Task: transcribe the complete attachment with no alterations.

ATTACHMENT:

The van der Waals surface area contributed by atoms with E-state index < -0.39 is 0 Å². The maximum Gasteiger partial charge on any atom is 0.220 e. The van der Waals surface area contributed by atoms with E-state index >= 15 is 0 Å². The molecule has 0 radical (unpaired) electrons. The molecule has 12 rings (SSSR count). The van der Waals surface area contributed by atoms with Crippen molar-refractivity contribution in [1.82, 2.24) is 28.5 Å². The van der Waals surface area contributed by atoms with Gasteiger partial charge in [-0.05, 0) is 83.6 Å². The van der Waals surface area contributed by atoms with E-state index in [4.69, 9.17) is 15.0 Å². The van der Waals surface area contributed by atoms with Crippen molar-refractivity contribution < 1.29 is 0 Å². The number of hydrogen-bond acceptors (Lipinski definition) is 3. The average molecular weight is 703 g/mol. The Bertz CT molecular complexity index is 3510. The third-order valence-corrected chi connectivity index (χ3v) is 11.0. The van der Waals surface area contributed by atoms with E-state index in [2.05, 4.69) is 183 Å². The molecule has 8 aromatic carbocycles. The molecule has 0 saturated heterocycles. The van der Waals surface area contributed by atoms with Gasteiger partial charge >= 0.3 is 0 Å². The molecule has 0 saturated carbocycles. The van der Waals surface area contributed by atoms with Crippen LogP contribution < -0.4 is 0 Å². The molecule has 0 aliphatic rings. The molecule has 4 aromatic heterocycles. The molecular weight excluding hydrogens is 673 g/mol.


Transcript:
The van der Waals surface area contributed by atoms with E-state index < -0.39 is 0 Å². The maximum Gasteiger partial charge on any atom is 0.220 e. The van der Waals surface area contributed by atoms with E-state index >= 15 is 0 Å². The molecule has 0 radical (unpaired) electrons. The molecule has 12 rings (SSSR count). The van der Waals surface area contributed by atoms with Crippen molar-refractivity contribution in [1.82, 2.24) is 28.5 Å². The van der Waals surface area contributed by atoms with Gasteiger partial charge in [-0.05, 0) is 83.6 Å². The van der Waals surface area contributed by atoms with E-state index in [4.69, 9.17) is 15.0 Å². The van der Waals surface area contributed by atoms with Crippen molar-refractivity contribution < 1.29 is 0 Å². The number of hydrogen-bond acceptors (Lipinski definition) is 3. The average molecular weight is 703 g/mol. The Bertz CT molecular complexity index is 3510. The third-order valence-corrected chi connectivity index (χ3v) is 11.0. The van der Waals surface area contributed by atoms with E-state index in [2.05, 4.69) is 183 Å². The molecule has 8 aromatic carbocycles. The molecule has 0 saturated heterocycles. The van der Waals surface area contributed by atoms with Gasteiger partial charge >= 0.3 is 0 Å². The molecule has 0 saturated carbocycles. The van der Waals surface area contributed by atoms with Crippen LogP contribution < -0.4 is 0 Å². The molecule has 0 aliphatic rings. The molecule has 4 aromatic heterocycles. The molecular weight excluding hydrogens is 673 g/mol.